Wilson is alive and still in prison. After his initial murder conviction for Stratton, he had run for office twice. He ran for office against Amy Klobuchar for Minnesota senator in 2018 while in jail. The convicted double murderer somehow received 3,552 votes (0.6%).
In another egregious case in Florida, a man named Jim Lopez found out his wife obtained multiple life insurance policies on him in 1977 (disguising them as health insurance coverage). He didn’t know until he overheard his brother-in-law and his wife talking about a plot to kill Lopez. Lopez immediately called his insurance agent asking to have his life insurance canceled.
The life insurance company failed to investigate the complaints and also did not cancel the life insurance policy. Several months later, Lopez’s wife and brother-in-law kidnapped him and tried to kill him by forcing whiskey down his throat while his hands were bound behind his back. Lopez was saved by the deputy sheriff being at the right place at the right time, and was rescued before death.
Lopez then sued the life insurance policy for negligently issuing the policy without investigating the plot or the financial circumstances of the family. The trial court, unfortunately, granted a motion to dismiss for Lopez's initial claim, but he appealed the decision.
The Fourth Circuit Court of Appeals held that the life insurance company had sufficient notice that there was a plot of murder against Lopez, and that the life insurance company had a duty to not issue the policy if it knew of a plot on Lopez’s life, especially without his knowledge or consent. The appeals court also disagreed with the company’s claim that the criminal act was not reasonably foreseeable since they were informed of alleged criminal intent.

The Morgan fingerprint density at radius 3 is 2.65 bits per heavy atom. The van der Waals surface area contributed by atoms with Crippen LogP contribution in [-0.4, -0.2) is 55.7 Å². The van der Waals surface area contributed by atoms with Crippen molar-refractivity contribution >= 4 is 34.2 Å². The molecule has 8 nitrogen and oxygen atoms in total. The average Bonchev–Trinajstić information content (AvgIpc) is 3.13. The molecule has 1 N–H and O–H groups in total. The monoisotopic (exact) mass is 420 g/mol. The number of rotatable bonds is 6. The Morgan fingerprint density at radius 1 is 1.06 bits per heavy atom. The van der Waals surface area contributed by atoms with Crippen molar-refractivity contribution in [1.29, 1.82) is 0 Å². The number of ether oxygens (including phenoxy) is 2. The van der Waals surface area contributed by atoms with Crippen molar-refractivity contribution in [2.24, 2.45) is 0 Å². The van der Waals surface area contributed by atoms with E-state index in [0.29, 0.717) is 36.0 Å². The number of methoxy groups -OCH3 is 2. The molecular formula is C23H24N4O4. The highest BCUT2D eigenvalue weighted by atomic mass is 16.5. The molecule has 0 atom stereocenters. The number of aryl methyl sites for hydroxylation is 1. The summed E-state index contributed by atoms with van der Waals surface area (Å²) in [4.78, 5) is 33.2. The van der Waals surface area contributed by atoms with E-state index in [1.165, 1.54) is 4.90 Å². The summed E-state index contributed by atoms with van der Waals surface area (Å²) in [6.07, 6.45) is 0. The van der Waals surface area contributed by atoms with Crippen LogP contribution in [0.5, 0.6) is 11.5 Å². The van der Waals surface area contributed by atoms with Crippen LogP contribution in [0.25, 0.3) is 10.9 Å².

Lopez is likely one case (among many) that requires your consent when someone wants to take a life insurance policy out on you — the Fourth Circuit notes that there was no statute or case law addressing consent of the insured before another beneficiary could have an “insurable interest in the insured’s life.”
Thus, the life insurance company not only had a duty to cancel the policy but a duty to eliminate a motive for murdering the insured. At the very least, based on the outcome of Null, insurers should not pay out a life insurance claim to people who conspired to kill the insured since such claims are unenforceable.
I, like many people, know how it feels to be under financial duress and struggle with money. While a lot of people can struggle with money, killing someone or scheming to kill someone for life insurance money is clearly motivated by greed and a lot of it. I think it’s important to note people who kill or conspire to kill for millions of dollars in life insurance payout aren’t purely evil, but have very human (although clearly very illegal and unethical) motives.
These are just cases where it was proven that the beneficiaries had murderous intent, tried to kill the insured, or actually killed the insured. In all, the behavior of the beneficiaries was brazen and uncovered — who knows how many cases there might be where plots to kill the insured were more subtle and beneficiaries didn’t take out as many claims?
While cases in the Fourth Circuit and Eighth Circuit are just persuasive to their respective jurisdictions, courts all across the country are putting a greater burden on insurers to protect the lives of the insured when they know about plots on their lives, by either canceling policies, not issuing them in the first place, or declaring policies void if the beneficiary murders the insured.
For Richins, at least, it is likely that life insurance companies don’t need to pay out the over $2 million in life insurance money, especially if she is convicted.
The writers of the Constitution likely didn’t think about life insurance fraud when they wrote it. It’s important for us to know that unfortunately, a lot of insured people had to be killed or almost be killed for courts and legislatures to confront the issue.